Minnesota's most elusive fish now getting a start in New London (2024)

NEW LONDON — It’s taking more than 10,000 casts to land a big muskie these days, and those pursuing these elusive pike are urging the state to do more to improve their numbers in the waters where they are managed.

The New London fish hatchery operated by the Minnesota Department of Natural Resources is looking to do exactly that.

For the first time in perhaps 25 to 30 years, the hatchery is once again raising muskellunge, or muskie fry, for stocking lakes throughout the state.

The hatchery is busy raising an estimated 50,000 muskie fry, none of them fatter or longer than the average pine needle. They arrived about two weeks ago from the Waterville Hatchery, where they were hatched from eggs, according to Hatchery Manager Jeff Tellock. The eggs were taken from Lake Plantagenet south of Bemidji in Hubbard Country.

Tellock and his helpers are feeding and tending to the young fry in two water-filled fiberglass tanks, also known as races, in which they will grow to between 2 ½ - to 3 ½ inches, and possibly up to 4 inches. Water from the Middle Fork of the Little Crow River is filtered and circulated through the tanks, and monitors assure that oxygen levels never fall below needed levels.


These fry are being fed a newly developed diet, and Tellock said it appears to be much better than the mix that had been used by hatcheries in the past. The newly hatched muskies are most vulnerable during their first two weeks of life, and the new diet appears to have significantly improved their survival rate, he said.

Minnesota's most elusive fish now getting a start in New London (1)

Tom Cherveny / West Central Tribune

Sometime this summer, the fry will be transferred to some of the 17 outdoor ponds at the hatchery property in New London. Instead of having human-made food sprinkled in front of their faces, they will prey on flathead minnows raised for them.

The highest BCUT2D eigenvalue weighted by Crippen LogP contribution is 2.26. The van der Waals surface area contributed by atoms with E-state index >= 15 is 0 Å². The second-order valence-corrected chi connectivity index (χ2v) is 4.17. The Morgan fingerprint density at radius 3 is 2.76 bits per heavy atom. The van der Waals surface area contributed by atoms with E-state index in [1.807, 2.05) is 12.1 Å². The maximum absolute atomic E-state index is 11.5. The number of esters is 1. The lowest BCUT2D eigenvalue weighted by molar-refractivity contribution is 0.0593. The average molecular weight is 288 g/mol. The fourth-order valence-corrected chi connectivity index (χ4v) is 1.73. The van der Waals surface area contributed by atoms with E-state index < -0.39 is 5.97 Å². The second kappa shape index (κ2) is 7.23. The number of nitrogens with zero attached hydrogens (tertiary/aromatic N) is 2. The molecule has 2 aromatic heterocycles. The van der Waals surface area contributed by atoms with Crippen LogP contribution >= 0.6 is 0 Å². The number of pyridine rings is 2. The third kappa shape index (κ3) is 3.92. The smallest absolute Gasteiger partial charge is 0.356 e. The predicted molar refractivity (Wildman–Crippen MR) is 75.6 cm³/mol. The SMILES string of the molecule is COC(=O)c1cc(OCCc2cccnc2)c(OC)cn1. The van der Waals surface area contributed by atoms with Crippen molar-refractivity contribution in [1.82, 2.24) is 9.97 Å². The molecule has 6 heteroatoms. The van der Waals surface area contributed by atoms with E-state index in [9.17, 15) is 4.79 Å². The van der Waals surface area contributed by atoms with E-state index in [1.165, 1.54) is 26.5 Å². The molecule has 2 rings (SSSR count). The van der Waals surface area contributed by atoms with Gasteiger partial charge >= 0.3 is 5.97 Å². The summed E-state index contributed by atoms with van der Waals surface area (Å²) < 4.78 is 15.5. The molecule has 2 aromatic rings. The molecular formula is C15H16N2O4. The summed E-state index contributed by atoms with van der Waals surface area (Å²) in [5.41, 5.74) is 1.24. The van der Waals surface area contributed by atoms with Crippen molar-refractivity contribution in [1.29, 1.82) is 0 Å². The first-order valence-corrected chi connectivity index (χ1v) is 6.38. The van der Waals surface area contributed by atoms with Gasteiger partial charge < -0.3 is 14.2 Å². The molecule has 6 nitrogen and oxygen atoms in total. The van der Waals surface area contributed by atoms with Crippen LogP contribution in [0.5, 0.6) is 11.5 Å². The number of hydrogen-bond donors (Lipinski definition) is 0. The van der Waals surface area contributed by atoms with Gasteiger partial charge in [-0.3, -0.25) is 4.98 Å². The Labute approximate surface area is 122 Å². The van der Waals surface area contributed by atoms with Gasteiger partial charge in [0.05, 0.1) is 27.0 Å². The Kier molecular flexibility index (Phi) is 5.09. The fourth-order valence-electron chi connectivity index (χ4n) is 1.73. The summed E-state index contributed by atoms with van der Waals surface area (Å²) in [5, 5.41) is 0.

The young muskies will grow to fingerling size of around 10 to 12 inches in the ponds. This fall, the majority of them will be stocked in some of the 102 lakes managed by the DNR for muskies.

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Tellock will keep about 700 of the muskies over the winter by returning them to the tanks in the hatchery. The goal is to raise these muskie over the winter before returning them to the ponds again next year. These selected muskies will grow to as large as 17 inches before being stocked in lakes.

Recent research has made it clear. The larger the hatchery-raised muskie are when stocked, the better their odds for survival, Tellock explained.

The Waterville and St. Paul hatcheries also raise muskies for stocking.

The New London Hatchery raises anywhere from 30 million to as many as 60 million walleye fry each year. Muskies require more water per fish, and more feed, labor, and time for stocking, he said.

Minnesota's most elusive fish now getting a start in New London (5)

Contributed / Minnesota Department of Natural Resources

The New London Hatchery is well-equipped for its role. It has a newly-installed water filtration system, a separate ultraviolet light sterilization system, and a heat exchange unit to maintain the necessary water quality. The water filtration system on its own is capable of keeping the microscopic veligers of zebra mussels, which are so small as to be invisible to the human eye, from the waters in the hatchery tanks, the hatchery manager pointed out.